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I use mySQL workbench on a daily basis, but I've been having issues with the dark GTK theme not working well with Linux. Should I do a workaround to get workbench to use a light GTK theme, learn to use SQL from the CLI, or go with a third option?

Comments
  • 3
    Cli is nice for small queries, but it sucks ass for multi lines.

    I’d attempt getting the themes working or finding a MySQL client that does work with themes.
  • 5
    Data grip is the shit if you wanna try it
  • 1
    @for-Each How steep is the learning curve of it compared to the likes of workbench and phpMyAdmin? I already use IntelliJ so I'm familiar with some of Jetbrains products.
  • 2
    @starrynights89 There’s next to no learning curve to it
  • 1
    Some that I know of, but haven't tried yet:

    - https://www.jetbrains.com/datagrip/

    - https://dbeaver.io/

    Besides that, on linux you're pretty much fucked if you can't use mysql workbench, most just use phpmyadmin, though if you need the graph stuff that workbench has, you don't have much options, so just set it to a light theme or try other gtk themes that maybe look better.
  • 1
    @starrynights89 @for-Each damn, you beat me to it, had to look up the actual url of both haha
  • 1
    @JoshBent I love me some datagrip what can I say ;)
  • 1
    @starrynights89 also some jetbrains IDEs have a mysql explorer built-in (or maybe just the intellij ultimate ide?), not sure if it's remote, just know it has some mysql integration.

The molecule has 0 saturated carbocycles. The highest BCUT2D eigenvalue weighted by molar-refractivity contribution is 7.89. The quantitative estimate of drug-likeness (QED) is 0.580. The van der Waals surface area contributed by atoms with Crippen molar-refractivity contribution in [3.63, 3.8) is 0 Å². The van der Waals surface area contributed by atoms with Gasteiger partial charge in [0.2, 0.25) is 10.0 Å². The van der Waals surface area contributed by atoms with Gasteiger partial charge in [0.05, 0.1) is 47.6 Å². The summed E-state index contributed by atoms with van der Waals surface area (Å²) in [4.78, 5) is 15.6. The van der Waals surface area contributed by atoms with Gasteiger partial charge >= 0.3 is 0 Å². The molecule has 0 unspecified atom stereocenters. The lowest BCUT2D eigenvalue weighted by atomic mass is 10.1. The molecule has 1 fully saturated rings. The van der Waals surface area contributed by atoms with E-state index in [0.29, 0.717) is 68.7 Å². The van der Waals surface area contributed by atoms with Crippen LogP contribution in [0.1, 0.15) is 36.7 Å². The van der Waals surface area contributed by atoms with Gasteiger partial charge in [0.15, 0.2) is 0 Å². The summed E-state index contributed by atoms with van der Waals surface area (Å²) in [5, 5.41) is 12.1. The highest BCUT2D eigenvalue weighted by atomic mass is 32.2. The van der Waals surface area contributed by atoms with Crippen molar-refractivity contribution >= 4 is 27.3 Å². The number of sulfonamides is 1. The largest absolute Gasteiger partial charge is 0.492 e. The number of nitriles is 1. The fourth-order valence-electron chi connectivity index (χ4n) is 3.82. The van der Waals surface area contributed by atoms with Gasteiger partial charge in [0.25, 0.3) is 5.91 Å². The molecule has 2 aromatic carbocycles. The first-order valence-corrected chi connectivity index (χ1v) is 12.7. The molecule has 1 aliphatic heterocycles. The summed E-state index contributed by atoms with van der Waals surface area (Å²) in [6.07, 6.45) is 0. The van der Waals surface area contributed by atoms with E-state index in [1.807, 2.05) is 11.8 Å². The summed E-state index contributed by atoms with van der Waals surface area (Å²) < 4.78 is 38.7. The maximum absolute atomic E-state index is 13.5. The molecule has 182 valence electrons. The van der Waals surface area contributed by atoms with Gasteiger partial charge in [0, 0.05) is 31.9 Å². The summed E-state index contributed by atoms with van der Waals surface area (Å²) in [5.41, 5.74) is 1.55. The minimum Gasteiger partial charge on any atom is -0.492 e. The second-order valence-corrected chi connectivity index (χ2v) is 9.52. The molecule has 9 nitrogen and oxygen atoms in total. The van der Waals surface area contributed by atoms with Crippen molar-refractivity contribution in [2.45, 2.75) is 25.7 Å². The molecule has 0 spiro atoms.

• 2
    @JoshBent all Intellj applications (IDE) have built in solutions for data sources, that’s why I love intellj products because they all incorporate a part of one and other, I’m a pretty big intellj fan boy in case yall hadn’t noticed 😂
  • 1
    @JoshBent The graphing feature is really freaking handy. It's too bad DG doesn't have that but I'm willing to try it. :(
  • 1
    @for-Each oh, perfect then, no need for another tool if all IDE support it and OP apparently uses one anyway
  • 2
    Data grip has many shortcomings compared to dbeaver when it comes to db administration. It's suitable for databases that don't change metadata very often.

    I prefer dbeaver because of a superior db object browser that displays partitions in a tree, not as a flat mess.
  • 1
    @starrynights89 yeah, tough that, since that graphing thing is really only a workbench thing I think, others have only half-assedly implemented that.
  • 2
    @for-Each @JoshBent I'm more of an IntelliJ fanboy than a Linux fanboy TBH. :P

    I'll try DBeaver too but it may just boil down between using a mix of phpMyAdmin and workbench. :/
  • 2
    I tried using dbeaver but I forgot how much eclipse gives me cancer. I use jetbrains is so elegant, I recommend datagrip
  • 2
    MySQL Workbench is the biggest pile of shit. Anything but that. I use DataGrip now, but I used to use dbeaver before enterprise version went pay. Nice thing about dbeaver is it handles Mongo. DG doesn't handle NoSQL.
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